Death Deepens Disquiet in the Darjeeling Hills – gaining International understanding and empathy for the Gorkha cause ?!!
From INDIA REAL TIME
By Krishna Pokharel
May 24, 2010, 4:29 PM IST: An ethnic movement for a separate state for India’s Gorkhas has been brewing in the tea-growing hills of Darjeeling for decades, but it took a tragic turn Friday with the murder of Madan Tamang, one of the movement’s leading lights.
Mr. Tamang was the president of All India Gorkha League, a 93-year-old party of ethnic Indian Nepalis whose ancestors are believed to have come to Darjeeling, which is now in India’s West Bengal state, from the southern foothills of the Himalayas in the late18th and 19th centuries.
The community of fighters, which traces its roots to the princely state of Gorkha in what is now western Nepal, took on the mighty East India Company of the expanding British Empire only to become the empire’s loyal fighters later on.
Starting about two years ago, Mr Tamang’s group has been facing a challenge from the younger and considerably more fiery Bimal Gurung for leadership of the movement for a separate homeland for the Nepali-speaking Gorkhas who see themselves as distinct from the rest of the Bengali-speaking state.
In 2007, Mr. Gurung defected from another Gorkha party that had waged a violent movement in the late 1980s to start the Gorkha Janmukti Morcha (Gorkha People’s Liberation Campaign).
After a series of protests and strikes since 2008, the party has been leading barely-moving negotiations with the West Bengal state and national governments for a “Gorkhaland” that would also include some territories from the southern plains.
Mr. Tamang has said the broader demand is unconstitutional and would hurt the goal of achieving autonomy from West Bengal.
On Friday morning, as Mr. Tamang prepared to mark his party’s founding day, a flotilla of about 100 people carrying traditional Nepali Khukuri daggers descended upon him. His supporters ran helter-skelter and the police present for his protection were unable to react in time, according to Kunda Lal Tamta, a senior West Bengal police officer.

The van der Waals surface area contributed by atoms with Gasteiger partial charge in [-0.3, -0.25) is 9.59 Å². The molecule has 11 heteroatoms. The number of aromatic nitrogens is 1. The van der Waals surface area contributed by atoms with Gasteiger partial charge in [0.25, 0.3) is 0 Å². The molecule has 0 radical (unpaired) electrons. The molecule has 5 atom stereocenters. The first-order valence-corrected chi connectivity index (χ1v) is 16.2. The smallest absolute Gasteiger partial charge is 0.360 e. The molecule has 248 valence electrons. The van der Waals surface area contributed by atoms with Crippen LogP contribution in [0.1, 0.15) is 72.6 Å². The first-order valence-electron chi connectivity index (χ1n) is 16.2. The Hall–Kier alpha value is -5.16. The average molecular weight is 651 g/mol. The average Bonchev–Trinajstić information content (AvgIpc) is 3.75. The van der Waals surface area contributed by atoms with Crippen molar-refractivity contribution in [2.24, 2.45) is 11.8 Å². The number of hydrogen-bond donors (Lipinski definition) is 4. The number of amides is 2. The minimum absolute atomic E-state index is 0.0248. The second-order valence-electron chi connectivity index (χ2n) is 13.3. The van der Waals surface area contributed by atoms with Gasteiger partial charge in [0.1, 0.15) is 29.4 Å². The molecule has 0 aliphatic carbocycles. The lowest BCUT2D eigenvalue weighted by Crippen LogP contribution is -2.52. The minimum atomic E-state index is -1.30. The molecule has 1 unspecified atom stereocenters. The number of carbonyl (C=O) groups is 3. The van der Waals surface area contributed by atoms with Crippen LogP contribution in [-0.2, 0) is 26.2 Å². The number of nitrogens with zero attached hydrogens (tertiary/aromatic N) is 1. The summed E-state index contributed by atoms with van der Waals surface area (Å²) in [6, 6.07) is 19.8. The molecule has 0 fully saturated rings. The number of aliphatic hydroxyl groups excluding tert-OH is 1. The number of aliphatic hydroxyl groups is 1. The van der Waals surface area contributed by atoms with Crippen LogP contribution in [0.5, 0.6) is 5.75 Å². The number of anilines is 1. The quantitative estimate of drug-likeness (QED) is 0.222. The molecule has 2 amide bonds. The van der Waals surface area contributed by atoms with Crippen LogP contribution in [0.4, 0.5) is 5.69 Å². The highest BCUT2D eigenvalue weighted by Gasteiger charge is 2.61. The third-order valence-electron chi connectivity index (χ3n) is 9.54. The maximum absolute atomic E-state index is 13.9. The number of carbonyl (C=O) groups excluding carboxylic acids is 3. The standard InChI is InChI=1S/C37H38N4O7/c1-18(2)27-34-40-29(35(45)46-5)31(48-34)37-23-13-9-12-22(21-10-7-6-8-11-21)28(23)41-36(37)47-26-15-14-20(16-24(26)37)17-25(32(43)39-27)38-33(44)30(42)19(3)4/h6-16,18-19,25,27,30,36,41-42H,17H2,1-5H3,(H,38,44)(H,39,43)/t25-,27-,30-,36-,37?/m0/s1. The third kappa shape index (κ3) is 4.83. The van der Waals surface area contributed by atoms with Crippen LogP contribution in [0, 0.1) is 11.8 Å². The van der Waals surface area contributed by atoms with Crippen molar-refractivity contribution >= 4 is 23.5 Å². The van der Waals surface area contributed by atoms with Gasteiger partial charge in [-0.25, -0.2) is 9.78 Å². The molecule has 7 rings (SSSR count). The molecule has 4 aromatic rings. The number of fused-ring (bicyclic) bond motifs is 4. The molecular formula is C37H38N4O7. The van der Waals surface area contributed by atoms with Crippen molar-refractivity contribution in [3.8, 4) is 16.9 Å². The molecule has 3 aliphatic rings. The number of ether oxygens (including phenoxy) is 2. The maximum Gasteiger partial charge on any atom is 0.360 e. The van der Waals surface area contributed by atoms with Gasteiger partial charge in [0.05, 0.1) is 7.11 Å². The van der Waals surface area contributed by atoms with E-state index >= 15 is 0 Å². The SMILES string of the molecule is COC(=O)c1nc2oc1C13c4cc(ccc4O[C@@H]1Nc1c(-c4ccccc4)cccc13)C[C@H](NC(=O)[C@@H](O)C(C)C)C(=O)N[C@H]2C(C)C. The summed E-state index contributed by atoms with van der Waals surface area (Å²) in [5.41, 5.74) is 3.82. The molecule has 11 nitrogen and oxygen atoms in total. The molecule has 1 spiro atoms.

The assailants fled as speedily as they came, leaving Mr. Tamang in a pool of his own blood with stab wounds in his shoulder and stomach. He died while being taken to hospital.
In the complaint filed with police, a member of the All-India Gorkha League alleged that Mr. Gurung’s campaign was behind the attack that came on the anniversary of former Prime Minister Rajiv Gandhi’s assassination by a militant separatist.
A local journalist said the 64-year-old Mr. Tamang had distinguished himself as the more moderate proponent of a separate state for India’s Gorkha community. Although his mass support was dwindling, he was still seen by the educated elites of Darjeeling as the “voice of reason, courage and a fine political personality,” Udhyan Rai, the managing editor of the popular Darjeeling Times web site told India Real Time.
Mr. Gurung could not be reached for comment but Pradeep Pradhan, vice-president of the Gorkha Janmukti Morcha, denied the allegations.
“Mr. Tamang opposed our party’s policies but we had respect for him,” Mr. Pradhan said. “With his death, we lost an asset of Darjeeling.”
Darjeeling, known for its view of the sunrise over snow-clad Kanchenjunga peak and its black and oolong teas, has been in mourning for Mr. Tamang. Shops, schools and government offices remain shut and there are few vehicles on the road, local residents said over the phone.
“People are infuriated and deeply disturbed by the murder of the only good and honest leader that they had,” Ava Aliyah Rai Ali, a 23-year-old housewife and post-graduate student in Darjeeling said over phone. “We want statehood, of course. But not in this way.”